I’m not sure how I missed John Green until now. A student recommended his books, and I began with The Fault in Our Stars. It’s been a few weeks since I read it (I’m, ahem, a bit behind on my reviews), and I enjoyed it so much that I’ve worked my way through all of John Green’s books at my public library, except for Looking for Alaska, which is always checked out and has a waiting list.
The Fault in Our Stars focuses on 16-year-old Hazel who has terminal cancer but whose life has been extended by a miracle drug. Hazel’s mother tries to maintain some semblance of normalcy in Hazel’s world by forcing her out of the house and into college classes and a cancer support group for teens. Hazel doesn’t necessarily buy in to the whole idea of the support group, but she befriends a boy named Isaac there, and the two of them spend a good deal of time rolling their eyes together. At one meeting, Isaac brings a friend, Gus, who takes a liking to Hazel pretty quickly. Hazel has a difficult time dealing with Gus’s attention and giving in to her feelings for him; to her parents she confesses that she feels like a “time bomb” because she knows she has a limited amount of time left and wants to keep from hurting other people when she goes. This is especially difficult with Gus because he has already lost one girlfriend to cancer. Eventually, though, the two bond over Hazel’s favorite novel, An Imperial Affliction, which is also about a girl with (of course) cancer.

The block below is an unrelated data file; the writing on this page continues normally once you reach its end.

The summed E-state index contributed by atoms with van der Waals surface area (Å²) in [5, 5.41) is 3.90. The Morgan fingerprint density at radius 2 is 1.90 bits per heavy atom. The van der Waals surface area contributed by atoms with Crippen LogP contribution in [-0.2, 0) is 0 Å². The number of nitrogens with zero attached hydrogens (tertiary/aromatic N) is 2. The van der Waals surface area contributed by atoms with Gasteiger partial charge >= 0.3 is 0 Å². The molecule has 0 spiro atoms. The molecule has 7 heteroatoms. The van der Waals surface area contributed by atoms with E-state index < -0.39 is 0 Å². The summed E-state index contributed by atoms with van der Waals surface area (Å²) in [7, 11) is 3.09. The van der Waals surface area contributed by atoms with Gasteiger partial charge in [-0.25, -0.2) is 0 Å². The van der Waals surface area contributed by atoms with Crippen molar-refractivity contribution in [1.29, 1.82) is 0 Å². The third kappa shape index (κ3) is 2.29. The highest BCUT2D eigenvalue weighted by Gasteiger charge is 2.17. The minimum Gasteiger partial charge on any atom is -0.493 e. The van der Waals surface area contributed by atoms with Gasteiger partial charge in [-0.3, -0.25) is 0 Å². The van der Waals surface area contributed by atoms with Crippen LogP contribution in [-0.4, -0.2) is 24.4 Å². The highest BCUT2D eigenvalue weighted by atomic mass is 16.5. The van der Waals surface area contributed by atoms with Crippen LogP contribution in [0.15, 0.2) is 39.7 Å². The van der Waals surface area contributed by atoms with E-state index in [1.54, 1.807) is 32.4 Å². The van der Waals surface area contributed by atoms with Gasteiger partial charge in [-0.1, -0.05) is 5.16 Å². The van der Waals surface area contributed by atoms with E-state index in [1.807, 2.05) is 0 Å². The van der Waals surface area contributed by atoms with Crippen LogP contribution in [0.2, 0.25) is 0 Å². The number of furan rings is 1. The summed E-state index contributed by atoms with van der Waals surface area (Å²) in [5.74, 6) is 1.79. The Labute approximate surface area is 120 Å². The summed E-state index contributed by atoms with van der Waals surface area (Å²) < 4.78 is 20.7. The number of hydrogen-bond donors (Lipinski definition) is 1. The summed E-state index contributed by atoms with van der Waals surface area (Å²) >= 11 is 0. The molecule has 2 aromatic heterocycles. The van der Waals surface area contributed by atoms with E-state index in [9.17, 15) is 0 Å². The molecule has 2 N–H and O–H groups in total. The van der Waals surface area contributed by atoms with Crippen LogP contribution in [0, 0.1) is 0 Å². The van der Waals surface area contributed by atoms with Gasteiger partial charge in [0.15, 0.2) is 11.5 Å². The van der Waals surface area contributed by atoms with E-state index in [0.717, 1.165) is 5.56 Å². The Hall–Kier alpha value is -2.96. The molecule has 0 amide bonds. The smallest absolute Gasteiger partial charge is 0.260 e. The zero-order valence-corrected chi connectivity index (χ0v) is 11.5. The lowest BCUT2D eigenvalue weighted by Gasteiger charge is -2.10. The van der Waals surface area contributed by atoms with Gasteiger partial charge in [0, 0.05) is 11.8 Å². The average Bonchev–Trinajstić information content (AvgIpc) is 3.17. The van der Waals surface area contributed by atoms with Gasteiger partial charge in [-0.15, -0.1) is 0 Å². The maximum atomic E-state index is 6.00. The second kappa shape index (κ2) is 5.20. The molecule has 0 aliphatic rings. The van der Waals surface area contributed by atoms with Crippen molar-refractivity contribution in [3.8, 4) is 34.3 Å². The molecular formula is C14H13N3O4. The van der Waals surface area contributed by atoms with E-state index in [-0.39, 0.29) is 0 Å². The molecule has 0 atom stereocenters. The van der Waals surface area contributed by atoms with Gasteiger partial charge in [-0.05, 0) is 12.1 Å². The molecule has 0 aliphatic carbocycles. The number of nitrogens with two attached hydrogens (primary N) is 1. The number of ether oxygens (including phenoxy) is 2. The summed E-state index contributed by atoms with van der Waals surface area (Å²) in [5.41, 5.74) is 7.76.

Obviously, this isn’t what you’d call a feel-good book, but it feels genuine. The characters are a bit too wise at times, but they are kids who’ve had to grow up fast, and it’s nice to read a novel in which the teenagers aren’t vapid morons and the parents are good people who try hard to love and support their children the best way they know how. I’m really glad I picked up this book and finally found my way to John Green; his books are the kind of books I’d want my own kid to read if he were a bit older.